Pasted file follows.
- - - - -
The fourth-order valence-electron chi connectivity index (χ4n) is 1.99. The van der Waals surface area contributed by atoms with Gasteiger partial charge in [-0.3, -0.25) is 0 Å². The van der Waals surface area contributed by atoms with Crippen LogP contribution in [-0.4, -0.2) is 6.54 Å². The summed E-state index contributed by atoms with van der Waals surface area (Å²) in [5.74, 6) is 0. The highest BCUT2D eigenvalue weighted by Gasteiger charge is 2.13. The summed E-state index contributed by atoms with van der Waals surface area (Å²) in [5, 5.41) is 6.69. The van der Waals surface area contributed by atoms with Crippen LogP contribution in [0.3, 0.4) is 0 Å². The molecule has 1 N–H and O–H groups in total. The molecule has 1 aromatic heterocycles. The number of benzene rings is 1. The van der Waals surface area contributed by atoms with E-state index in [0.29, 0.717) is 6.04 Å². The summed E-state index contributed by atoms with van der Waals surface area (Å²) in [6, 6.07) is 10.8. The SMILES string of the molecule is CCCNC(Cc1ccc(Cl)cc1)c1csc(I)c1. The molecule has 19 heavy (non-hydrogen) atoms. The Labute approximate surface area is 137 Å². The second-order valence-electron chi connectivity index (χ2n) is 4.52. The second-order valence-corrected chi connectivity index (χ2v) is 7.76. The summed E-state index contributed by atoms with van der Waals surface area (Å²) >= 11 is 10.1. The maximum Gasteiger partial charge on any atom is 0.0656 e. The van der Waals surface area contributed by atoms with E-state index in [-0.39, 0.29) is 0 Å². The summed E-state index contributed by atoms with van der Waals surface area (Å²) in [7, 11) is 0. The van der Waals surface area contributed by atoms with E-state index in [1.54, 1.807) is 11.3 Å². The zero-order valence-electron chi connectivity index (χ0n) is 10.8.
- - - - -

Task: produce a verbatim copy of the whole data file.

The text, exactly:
The fourth-order valence-electron chi connectivity index (χ4n) is 1.99. The van der Waals surface area contributed by atoms with Gasteiger partial charge in [-0.3, -0.25) is 0 Å². The van der Waals surface area contributed by atoms with Crippen LogP contribution in [-0.4, -0.2) is 6.54 Å². The summed E-state index contributed by atoms with van der Waals surface area (Å²) in [5.74, 6) is 0. The highest BCUT2D eigenvalue weighted by Gasteiger charge is 2.13. The summed E-state index contributed by atoms with van der Waals surface area (Å²) in [5, 5.41) is 6.69. The van der Waals surface area contributed by atoms with Crippen LogP contribution in [0.3, 0.4) is 0 Å². The molecule has 1 N–H and O–H groups in total. The molecule has 1 aromatic heterocycles. The number of benzene rings is 1. The van der Waals surface area contributed by atoms with E-state index in [0.29, 0.717) is 6.04 Å². The summed E-state index contributed by atoms with van der Waals surface area (Å²) in [6, 6.07) is 10.8. The SMILES string of the molecule is CCCNC(Cc1ccc(Cl)cc1)c1csc(I)c1. The molecule has 19 heavy (non-hydrogen) atoms. The Labute approximate surface area is 137 Å². The second-order valence-electron chi connectivity index (χ2n) is 4.52. The second-order valence-corrected chi connectivity index (χ2v) is 7.76. The summed E-state index contributed by atoms with van der Waals surface area (Å²) >= 11 is 10.1. The maximum Gasteiger partial charge on any atom is 0.0656 e. The van der Waals surface area contributed by atoms with E-state index in [-0.39, 0.29) is 0 Å². The summed E-state index contributed by atoms with van der Waals surface area (Å²) in [7, 11) is 0. The van der Waals surface area contributed by atoms with E-state index in [1.54, 1.807) is 11.3 Å². The zero-order valence-electron chi connectivity index (χ0n) is 10.8.